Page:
Praise for the First Edition: `Totally reliable... the authors have produced a book urgently needed by all those charged with introducing students to the classics... quite indispensable' - Times Higher Education Supplement This is a fully updated and expanded new edition of the successful undergraduate text. Providing a lucid examination of the pivotal theories of Marx, Durkheim and Weber, the authors submit that these figures have decisively shaped the discipline. They show how the classical apparatus is in use, even though it is being directed in new ways in response to the changing character of society. Written with the needs of undergraduates in mind, the text is essential reading for students in sociology and social theory.
This book asks: “what does it mean to be a responsible academic in a ‘northern’ university given the incarnate connections between the university’s operations and suffering elsewhere?” The author challenges himself and the reader to practice intellectual citizenship everywhere from the classroom to the university commons to the street.
Our understanding of Late Antiquity can be transformed by the non-dogmatic application of social theory to more traditional evidence when studying major social conflicts in the Eastern Roman Empire, not least under the Emperor Justinian (527-565). Social Conflict in the Age of Justinian explores a range of often violent conflicts across the whole empire - on the land, in religion, and in sport - during this pivotal period in European history. Drawing on both sociology and social psychology, and on his experience as a senior British Civil Servant dealing with violent political conflicts in Northern Ireland and elsewhere, Bell shows that such conflicts were a basic feature of the overwhelmingly agricultural political economy of the empire. These conflicts were reflected at the ideological level and lead to intense persecution of intellectuals and Pagans as an ever more robust Christian ideological hegemony was established. In challenging the loyalties of all social classes, they also increased the vulnerability of an emperor and his allies. The need to legitimise the emperor, through an increasingly sacralised monarchy, and to build a loyal constituency, consequently remained a top priority for Justinian, even if his repeated efforts to unite the churches failed.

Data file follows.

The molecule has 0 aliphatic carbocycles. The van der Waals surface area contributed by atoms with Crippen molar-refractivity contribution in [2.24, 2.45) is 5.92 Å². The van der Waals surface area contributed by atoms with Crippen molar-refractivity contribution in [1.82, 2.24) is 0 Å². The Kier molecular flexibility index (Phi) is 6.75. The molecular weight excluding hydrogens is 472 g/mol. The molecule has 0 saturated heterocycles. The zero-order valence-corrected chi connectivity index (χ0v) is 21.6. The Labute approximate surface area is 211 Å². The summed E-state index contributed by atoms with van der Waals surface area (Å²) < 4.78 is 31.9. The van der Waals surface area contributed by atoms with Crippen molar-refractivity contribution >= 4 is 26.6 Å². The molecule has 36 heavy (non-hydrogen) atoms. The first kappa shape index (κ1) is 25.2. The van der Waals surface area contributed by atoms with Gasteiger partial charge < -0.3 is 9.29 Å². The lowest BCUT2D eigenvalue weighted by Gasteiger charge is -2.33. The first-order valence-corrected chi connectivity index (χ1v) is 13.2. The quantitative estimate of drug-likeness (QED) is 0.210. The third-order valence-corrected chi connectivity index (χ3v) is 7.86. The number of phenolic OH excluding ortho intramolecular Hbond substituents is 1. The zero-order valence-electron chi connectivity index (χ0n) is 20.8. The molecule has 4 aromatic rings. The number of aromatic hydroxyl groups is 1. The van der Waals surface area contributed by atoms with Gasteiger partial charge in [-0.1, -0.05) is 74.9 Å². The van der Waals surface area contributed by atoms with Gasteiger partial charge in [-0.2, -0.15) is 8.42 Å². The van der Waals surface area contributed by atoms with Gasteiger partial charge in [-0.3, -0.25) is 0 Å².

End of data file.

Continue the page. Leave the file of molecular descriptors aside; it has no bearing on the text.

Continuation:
Best offers a comprehensive overview of social theory from classical sociology to the present day. The reader is guided through the work of Durkheim, Marx and Weber and contemporary thinkers like Anthony Giddens, Michel Foucault, Jurgen Habermas, Judith Butler, Gilles Deluze, Manuel Castells, Luce Irigary, Naomi Woolf and Camille Paglia.